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Abstract Detail


Eily, Ariana [1], Pryer, Kathleen M. [1], Li, Fay-Wei [2].

A glimpse at genes critical to the Azolla-Nostoc symbiosis.

Azolla is a genus of small aquatic ferns with a vast potential to benefit the environment and agriculture, as well as provide insight into the evolution of plant-cyanobacterial symbioses. Azolla has this capability because it houses a nitrogen-fixing cyanobacterial symbiont, Nostoc azollae, in each of its leaves. These two partners have been co-evolving for nearly 100 million years. Each Azolla leaf cavity houses N. azollae within a mucilaginous matrix. These cavities are equipped with specialized trichomes for exchanging signals and nutrients with the cyanobiont. This intimate symbiosis is unique because Nostoc is present for the entire life cycle of the fern––it is passed down through generations (much like mitochondria) during sexual reproduction. Though we know that this symbiosis enables the exchange of ammonium and sucrose between these partners, we have, until recently, been unable to determine the underlying molecular mechanisms that make this symbiosis so successful. The recently sequenced and annotated genome of Azolla filiculoides has allowed us to compare gene expression profiles of Azolla, both with and without its cyanobiont, using RNA-sequencing and gene ontology analysis to uncover genes relevant to the Azolla-Nostoc symbiosis. We identified distinct expression patterns based on the presence or absence of Nostoc, and more than 100 genes had significant differential expression patterns relevant to the symbiosis. Among them, we determined genes of transport proteins for ammonium and metal ions, as well as genes for the biosynthesis of flavonoids. We hypothesize that these genes may be “putative symbiosis genes,” and are eager to explore their significance in this symbiosis, as well as learn what they may tell us about other plant-cyanobacterial symbioses.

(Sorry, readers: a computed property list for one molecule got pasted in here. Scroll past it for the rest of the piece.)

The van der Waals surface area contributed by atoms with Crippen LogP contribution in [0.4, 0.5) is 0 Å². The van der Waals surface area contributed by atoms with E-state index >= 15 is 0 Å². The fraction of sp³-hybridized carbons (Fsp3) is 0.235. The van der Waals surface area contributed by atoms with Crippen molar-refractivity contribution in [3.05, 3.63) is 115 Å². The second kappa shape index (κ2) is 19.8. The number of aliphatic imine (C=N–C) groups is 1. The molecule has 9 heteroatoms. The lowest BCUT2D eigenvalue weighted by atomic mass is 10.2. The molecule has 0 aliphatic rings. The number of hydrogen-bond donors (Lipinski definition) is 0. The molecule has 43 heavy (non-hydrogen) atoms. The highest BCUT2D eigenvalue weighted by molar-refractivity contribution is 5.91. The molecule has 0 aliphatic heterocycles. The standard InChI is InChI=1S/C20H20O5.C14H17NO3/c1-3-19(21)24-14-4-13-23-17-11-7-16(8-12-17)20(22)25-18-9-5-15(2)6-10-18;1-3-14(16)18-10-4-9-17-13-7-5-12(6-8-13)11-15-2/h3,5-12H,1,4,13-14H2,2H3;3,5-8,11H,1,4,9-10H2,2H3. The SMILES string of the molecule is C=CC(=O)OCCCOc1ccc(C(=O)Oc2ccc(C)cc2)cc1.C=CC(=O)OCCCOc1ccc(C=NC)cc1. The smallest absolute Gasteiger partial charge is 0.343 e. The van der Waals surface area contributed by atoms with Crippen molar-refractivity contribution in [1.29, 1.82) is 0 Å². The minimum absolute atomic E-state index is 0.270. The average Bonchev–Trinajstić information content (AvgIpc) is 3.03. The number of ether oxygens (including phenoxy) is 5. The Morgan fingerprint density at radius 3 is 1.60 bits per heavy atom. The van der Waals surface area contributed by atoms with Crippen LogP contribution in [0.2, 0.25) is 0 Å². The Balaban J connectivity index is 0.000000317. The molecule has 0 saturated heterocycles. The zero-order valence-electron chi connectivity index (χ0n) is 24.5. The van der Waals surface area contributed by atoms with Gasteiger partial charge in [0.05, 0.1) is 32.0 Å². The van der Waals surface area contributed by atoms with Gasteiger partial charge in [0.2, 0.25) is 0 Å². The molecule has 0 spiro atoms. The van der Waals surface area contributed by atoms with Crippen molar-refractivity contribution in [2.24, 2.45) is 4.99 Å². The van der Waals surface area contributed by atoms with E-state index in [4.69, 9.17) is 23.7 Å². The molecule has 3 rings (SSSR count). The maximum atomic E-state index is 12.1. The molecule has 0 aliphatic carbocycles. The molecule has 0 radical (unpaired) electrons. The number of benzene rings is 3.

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1 - Duke University, Biology, 130 Science Dr., Durham, NC, 27708, USA
2 - Cornell University, Boyce Thompson Institute, Ithaca, NY, 14853, USA

Plant-cyanobacteria interactions

Presentation Type: Oral Paper
Session: 15, Pteridology II
Location: 108/Mayo Civic Center
Date: Monday, July 23rd, 2018
Time: 4:45 PM
Number: 15005
Abstract ID:601
Candidate for Awards:Edgar T. Wherry award

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